To illustrate the lens-flattening procedure, we apply a transformation that compresses a planar-convex lens to half its original thickness. The uncompressed lens has a refractive index of 1.5, a thickness of 50 cm and a focal length of 200 cm.
To compress the lens to half its thickness requires that a = ½. The integration constant is chosen so that x = 0 is mapped to x’ = 0 (i.e. c = 0). This position corresponds to the planar side of the lens. The spherical surface of the lens extends to –d = −0.05 m. It is clear from Eq. (5) that this position is mapped to -d/2 = 0.025 m. The resulting transformation, which is plotted in Fig. 1c for these parameters, is
Equation (7) shows explicitly that for x < −0.05, the transformation is not unity, but has a uniform shift. Since this shift will not change the derivative in the Jacobian matrix, no change to the (free space) material is required. Following Eq. (6), the material parameters of the transformed lens are calculated. Figure 2d shows the non-zero material tensor components for the normal lens and the transformed lens.
A simulation was performed using the two dimensional finite-element solver of the COMSOL Multiphysics software package. In these simulations, a plane wave at 20 GHz was incident from the left and focused by the lens. The lens is apertured by an absorbing material. Both the original lens and the transformed lens were simulated. The results of the simulations are shown in Fig. 2a and Fig. 2b, respectively. As evidenced by the field plot and the ray trace of the power flow, both lenses focus the incident plane wave at the focal point. While the profile of the transformed lens has been reduced, it exhibits the same optical path length as the original lens. Moreover, all properties of the original lens—including the aberration profile, field-of-view and numerical aperture—are expected to be unchanged. Note that, in keeping with Eq. (7) the entire left hand region (Region I) has been shifted inwards by 0.025 m. Plots of the intensity along the focal plane were taken for each lens and are shown in Fig. 2c. The intensity distributions are identical, validating the success of this transformation.
3. Dielectric only implementation
The lens design simulated above is compelling because of the ability to re-shape the lens without the introduction of additional Fresnel reflections or otherwise changing the lens properties. However, the use of permeability components greater than unity introduces the need for resonant elements in a metamaterial implementation. The use of resonant elements implies bandwidth limitations and is often associated with larger absorption in the material. It is thus advantageous to search for implementations in which only dielectric response is necessitated and nonresonant metamaterial elements can be employed. Here we demonstrate that for waves restricted to the transverse magnetic (TM) polarization, a dielectric implementation may be found.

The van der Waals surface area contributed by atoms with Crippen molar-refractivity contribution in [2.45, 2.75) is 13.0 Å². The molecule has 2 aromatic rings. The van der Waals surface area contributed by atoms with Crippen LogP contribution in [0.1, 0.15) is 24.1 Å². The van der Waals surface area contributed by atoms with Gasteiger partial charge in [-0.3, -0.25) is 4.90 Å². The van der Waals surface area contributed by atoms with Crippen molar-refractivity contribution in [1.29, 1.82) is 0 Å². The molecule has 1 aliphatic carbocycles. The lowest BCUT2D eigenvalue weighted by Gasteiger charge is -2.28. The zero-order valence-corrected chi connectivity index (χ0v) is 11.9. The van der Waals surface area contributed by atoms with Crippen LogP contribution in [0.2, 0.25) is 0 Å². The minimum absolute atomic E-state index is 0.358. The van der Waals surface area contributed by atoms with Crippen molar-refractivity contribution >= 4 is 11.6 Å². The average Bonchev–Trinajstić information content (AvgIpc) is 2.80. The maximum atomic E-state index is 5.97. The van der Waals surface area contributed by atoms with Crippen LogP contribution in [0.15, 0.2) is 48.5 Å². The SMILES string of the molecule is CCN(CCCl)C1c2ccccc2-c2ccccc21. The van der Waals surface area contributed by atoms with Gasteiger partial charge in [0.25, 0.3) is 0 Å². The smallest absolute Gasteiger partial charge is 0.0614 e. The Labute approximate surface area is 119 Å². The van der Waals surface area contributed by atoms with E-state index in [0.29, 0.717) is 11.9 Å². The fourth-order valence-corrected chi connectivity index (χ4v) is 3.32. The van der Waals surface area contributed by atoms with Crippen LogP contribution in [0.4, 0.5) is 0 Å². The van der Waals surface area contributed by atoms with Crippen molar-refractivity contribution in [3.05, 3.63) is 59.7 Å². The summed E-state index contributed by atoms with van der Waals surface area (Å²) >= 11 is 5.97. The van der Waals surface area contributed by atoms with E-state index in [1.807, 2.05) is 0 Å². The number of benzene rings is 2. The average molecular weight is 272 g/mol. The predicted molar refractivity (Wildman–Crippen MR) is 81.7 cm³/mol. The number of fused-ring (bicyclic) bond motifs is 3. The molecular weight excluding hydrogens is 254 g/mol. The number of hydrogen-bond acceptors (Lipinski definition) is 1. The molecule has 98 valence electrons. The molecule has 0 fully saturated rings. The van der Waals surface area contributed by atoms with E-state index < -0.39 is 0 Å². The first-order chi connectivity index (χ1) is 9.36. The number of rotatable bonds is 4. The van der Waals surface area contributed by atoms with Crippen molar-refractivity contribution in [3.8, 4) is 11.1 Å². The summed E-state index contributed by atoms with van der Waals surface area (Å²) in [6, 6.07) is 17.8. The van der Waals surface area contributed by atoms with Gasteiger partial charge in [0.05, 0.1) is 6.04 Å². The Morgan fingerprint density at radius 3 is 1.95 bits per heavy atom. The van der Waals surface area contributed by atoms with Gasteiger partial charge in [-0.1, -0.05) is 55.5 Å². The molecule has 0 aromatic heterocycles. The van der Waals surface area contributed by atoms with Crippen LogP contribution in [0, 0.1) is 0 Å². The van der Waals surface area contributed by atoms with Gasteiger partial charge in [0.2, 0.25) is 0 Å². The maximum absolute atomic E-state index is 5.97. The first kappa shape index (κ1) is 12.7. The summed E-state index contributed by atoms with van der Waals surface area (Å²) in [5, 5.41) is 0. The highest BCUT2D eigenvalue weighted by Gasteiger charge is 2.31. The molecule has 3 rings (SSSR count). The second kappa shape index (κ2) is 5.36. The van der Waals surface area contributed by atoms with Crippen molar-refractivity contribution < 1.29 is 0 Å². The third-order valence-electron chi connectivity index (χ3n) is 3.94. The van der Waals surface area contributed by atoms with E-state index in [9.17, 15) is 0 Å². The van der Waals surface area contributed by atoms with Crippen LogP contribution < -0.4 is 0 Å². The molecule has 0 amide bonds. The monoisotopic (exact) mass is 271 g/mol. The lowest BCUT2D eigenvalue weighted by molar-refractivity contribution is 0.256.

To find a reduced form for the lens material parameters, we consider the behavior of the lensing medium in the in the limit of ray optics. We can write the general wave equation for TM waves with magnetic field polarized along the z-direction:Eq. (11) and Eq. (12) remain invariant, but we arrive at an index only version of the compressed lens.
In the limit of ray optics the direction of the refraction at the lens boundary is solely dependent upon the index (Snell’s law). Therefore, for sufficiently short wavelengths, this approximation is justified. The effect of making this adjustment is that the Fresnel reflection coefficients will change, resulting in increased scattering at the boundaries of the medium. In the case of the material described here, the reduced material properties becomeFigure 3a shows a COMSOL simulation of the resulting dielectric-only compressed lens. This transformation is no longer reflectionless, as evidenced by the power flow lines shown in the figure.
One way to limit reflections is by adjusting the original transformation so that the final material profile is a smooth gradient from and to the free space regions. For a given range of permittivity, the implementation of a gradient will result in a smaller overall compression factor (a choice that will depend on the properties required for the lens). The following transformation yields a gradient index profile and compresses the lens via a parabolic transformation (as opposed to the jump transformation expressed in Eq. (4),Eq. (5). A plot of both Eq. (18) and Eq. (19) is shown in Fig. 4 . The compression ratio is given by
When the resultant anisotropic index profile is realized using dielectric-only materials Eq. (4) created a step barrier for the wave to scatter off. Equation (18) grades this impedance mismatch resulting in significantly lower scattering. A direct comparison of the terms in Eq. (9) demonstrates that the ray approximation is still appropriate. Figure 3b shows the resulting COMSOL simulation. It is clear from the power flow lines that the reflections are mitigated. The result is a dielectric-only spatially compressed lens.
We have successfully used a space compression transformation to reduce the profile of a lens. In this transformation we effectively transform all of space, while only requiring a transformation optical material in a small region, resulting in an overall reduction in the volume of a lens. The transformation introduces a simple form of anisotropy to the requisite material. The compression factor can be scaled as desired at the expense of a larger range of material parameters. For a given polarization, the lens can be engineered to be dielectric-only, making it broad band and essentially lossless. By introducing a gradient into the transformation, Fresnel reflections can be minimized. The transformation optical approach thus fuses the concepts of refractive and gradient index optics, providing a systematic means of designing improved optical devices starting with conventional paradigms.
References and links